The ReadyAir is portable. It weighs 26.5 lbs. without the cables and hoses. A handle on top makes it easy to carry. It is an oilless compressor, which means the required maintenance is low, but heat is something to watch out for. So the compressor shuts off if the operating temperature is exceeded. It also has a 40-amp fuse to protect the internal circuitry.
The ReadyAir operates on either 110V household current or 12V car current. The company advises you to leave the car running when you fill that way. The compressor is air-cooled, so there is no water to worry about. Louvers on all sides of the case allow for air circulation and Umarex advises to run the compressor in the shade if you’re outdoors. And leave some space around the unit if you’re running it indoors.
Set but don’t forget
The ReadyAir has a single control panel that shows and runs everything. It can be set to show English or Spanish. The temperature display can be set to Fahrenheit or Celsius. And the air pressure can be shown in psi or bar. You can set the air pressure at which the pump stops pumping, which would normally be the max. fill pressure of the gun you’re filling. You can set the temperature at which the pump will cut off, which can be set as high as 160 degrees F, and no higher. At 87 degrees F the internal fan will start and it will run until the temperature drops below 87 degrees F. So when you finish filling a gun you can bleed the line and disconnect the gun but leave the fan running — i.e. don’t unplug the pump until the fan stops. If the ambient temperature is above 87 degrees, allow at least 15 minutes of cooling before you pull the plug.
Umarex says to stay by the compressor while it runs. That is, don’t set it and walk away. Since it is only filling airguns that shouldn’t take too much time, because we don’t shoot them down to empty. So, the times listed above will be less in the real world.
The ReadyAir is not as quiet as other small compressors I have tested. But it’s quieter than a full-sized compressor that will fill a large tank. Under no load it registered 86.3 decibels on my sound meter. That’s too loud to have in the same room if you expect to converse, so I think the garage or utility room is the place to run it.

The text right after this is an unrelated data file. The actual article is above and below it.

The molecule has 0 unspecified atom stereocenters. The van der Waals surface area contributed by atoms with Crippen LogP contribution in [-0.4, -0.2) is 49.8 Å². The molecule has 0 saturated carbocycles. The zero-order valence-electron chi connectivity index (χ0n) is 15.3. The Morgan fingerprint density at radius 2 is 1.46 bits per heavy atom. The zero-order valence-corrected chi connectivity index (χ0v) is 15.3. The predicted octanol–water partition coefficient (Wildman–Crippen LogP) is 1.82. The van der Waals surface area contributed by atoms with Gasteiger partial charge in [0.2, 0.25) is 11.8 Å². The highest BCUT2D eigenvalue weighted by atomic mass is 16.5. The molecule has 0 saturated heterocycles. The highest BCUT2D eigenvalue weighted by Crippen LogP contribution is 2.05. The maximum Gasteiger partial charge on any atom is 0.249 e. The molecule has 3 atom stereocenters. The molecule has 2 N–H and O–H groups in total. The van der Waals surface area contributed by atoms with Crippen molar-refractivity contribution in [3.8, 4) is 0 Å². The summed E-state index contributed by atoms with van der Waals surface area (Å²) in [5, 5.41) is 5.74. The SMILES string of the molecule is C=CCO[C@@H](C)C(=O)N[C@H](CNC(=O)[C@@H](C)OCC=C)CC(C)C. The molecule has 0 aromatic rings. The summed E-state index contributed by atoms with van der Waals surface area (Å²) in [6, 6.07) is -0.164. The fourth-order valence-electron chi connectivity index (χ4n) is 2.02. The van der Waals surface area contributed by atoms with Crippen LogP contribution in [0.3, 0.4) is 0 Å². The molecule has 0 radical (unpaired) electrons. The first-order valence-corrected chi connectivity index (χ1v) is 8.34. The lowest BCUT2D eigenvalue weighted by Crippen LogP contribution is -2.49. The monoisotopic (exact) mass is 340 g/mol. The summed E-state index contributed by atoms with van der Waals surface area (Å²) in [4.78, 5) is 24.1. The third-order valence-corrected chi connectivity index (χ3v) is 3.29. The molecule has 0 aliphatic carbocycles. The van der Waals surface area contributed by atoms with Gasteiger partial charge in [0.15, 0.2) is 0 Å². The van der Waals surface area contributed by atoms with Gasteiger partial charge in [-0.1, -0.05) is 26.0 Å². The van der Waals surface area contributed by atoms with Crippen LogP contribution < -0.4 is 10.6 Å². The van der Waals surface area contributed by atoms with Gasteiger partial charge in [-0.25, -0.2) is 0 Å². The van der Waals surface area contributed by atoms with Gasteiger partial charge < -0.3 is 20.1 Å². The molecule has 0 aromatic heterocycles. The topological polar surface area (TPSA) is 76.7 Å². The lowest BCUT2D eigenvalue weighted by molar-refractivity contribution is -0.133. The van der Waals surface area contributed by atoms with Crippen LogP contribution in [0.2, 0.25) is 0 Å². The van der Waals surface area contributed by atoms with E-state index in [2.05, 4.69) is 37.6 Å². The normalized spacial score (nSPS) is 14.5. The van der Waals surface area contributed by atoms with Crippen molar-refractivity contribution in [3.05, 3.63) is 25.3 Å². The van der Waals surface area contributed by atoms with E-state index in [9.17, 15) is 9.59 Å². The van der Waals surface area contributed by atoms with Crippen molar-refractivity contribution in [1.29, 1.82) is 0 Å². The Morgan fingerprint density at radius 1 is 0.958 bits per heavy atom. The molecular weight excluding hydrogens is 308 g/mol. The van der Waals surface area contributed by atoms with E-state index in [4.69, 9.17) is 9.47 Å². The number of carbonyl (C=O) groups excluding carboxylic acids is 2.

The compressor comes with both a 110 volt house current cord and 12-volt cables for a car. There is also an air hose that terminates in a female Foster fitting.
I will test the compressor both indoors and outside. I will time it filling an airgun of known size. But that’s as far as I can take it.
If you want to know how long it will hold up under such-and-such an ap-plication, I can’t tell you. For that you will have to watch the comments as they come in. And longevity is the true test of these smaller compressors.
The compressor comes with a replacement 40-amp fuse and it is recommended that you keep several around to use when required.
Every 20 hours of use it is recommended that you replace the high-pressure piston rings and seals. Umarex provides an excellent 22-minute video that shows how to do this. I recommend to everyone considering buying one of these ReadyAir compressors to watch the full video, because it shows you an in-depth look at what keeps the compressor operational.
It takes a long time to put 20 hours on this compressor. Remember, this compressor fills a typical air rifle in a few minutes. Many shooters will use it for a year or more before the first rebuild is required. The compressor comes with all parts necessary for one rebuild.
Every 20 hours it is also recommended that you replace the compressed activated charcoal filter. That is held in by one Allen bolt and is spring-loaded for easy removal. A replacement filter comes with the unit. This is covered in the manual.
The ReadyAir is the lowest-cost high-pressure air compressor on the US market that has factory support. Will it change the face of airgunning in this country? Probably not. But with the push the PPP gave in 2017, this is another big shove in the right direction!